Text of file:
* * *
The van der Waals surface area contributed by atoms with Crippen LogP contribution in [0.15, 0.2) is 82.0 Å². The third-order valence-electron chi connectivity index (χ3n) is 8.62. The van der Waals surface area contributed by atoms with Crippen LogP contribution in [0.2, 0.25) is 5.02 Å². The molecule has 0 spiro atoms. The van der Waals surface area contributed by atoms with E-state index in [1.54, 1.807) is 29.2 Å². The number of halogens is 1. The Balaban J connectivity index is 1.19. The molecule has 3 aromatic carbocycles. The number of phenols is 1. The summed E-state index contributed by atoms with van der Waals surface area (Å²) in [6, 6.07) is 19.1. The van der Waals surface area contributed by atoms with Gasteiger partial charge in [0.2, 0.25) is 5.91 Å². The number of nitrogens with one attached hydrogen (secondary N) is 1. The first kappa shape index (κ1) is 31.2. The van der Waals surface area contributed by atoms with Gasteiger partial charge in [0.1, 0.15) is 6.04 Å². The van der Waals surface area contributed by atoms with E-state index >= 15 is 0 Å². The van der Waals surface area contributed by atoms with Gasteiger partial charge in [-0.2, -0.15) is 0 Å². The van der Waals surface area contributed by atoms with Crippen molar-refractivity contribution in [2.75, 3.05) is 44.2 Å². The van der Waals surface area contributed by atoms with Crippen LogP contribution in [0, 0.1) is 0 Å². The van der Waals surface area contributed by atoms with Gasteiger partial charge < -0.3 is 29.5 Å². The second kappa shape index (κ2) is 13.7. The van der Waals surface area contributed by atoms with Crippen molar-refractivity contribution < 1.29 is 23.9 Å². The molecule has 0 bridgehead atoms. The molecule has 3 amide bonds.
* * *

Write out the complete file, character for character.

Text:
The van der Waals surface area contributed by atoms with Crippen LogP contribution in [0.15, 0.2) is 82.0 Å². The third-order valence-electron chi connectivity index (χ3n) is 8.62. The van der Waals surface area contributed by atoms with Crippen LogP contribution in [0.2, 0.25) is 5.02 Å². The molecule has 0 spiro atoms. The van der Waals surface area contributed by atoms with E-state index in [1.54, 1.807) is 29.2 Å². The number of halogens is 1. The Balaban J connectivity index is 1.19. The molecule has 3 aromatic carbocycles. The number of phenols is 1. The summed E-state index contributed by atoms with van der Waals surface area (Å²) in [6, 6.07) is 19.1. The van der Waals surface area contributed by atoms with Gasteiger partial charge in [0.2, 0.25) is 5.91 Å². The number of nitrogens with one attached hydrogen (secondary N) is 1. The first kappa shape index (κ1) is 31.2. The van der Waals surface area contributed by atoms with Gasteiger partial charge in [0.1, 0.15) is 6.04 Å². The van der Waals surface area contributed by atoms with E-state index >= 15 is 0 Å². The van der Waals surface area contributed by atoms with Gasteiger partial charge in [-0.2, -0.15) is 0 Å². The van der Waals surface area contributed by atoms with Crippen molar-refractivity contribution in [2.75, 3.05) is 44.2 Å². The van der Waals surface area contributed by atoms with Crippen LogP contribution in [0, 0.1) is 0 Å². The van der Waals surface area contributed by atoms with Gasteiger partial charge < -0.3 is 29.5 Å². The second kappa shape index (κ2) is 13.7. The van der Waals surface area contributed by atoms with Crippen molar-refractivity contribution < 1.29 is 23.9 Å². The molecule has 0 bridgehead atoms. The molecule has 3 amide bonds.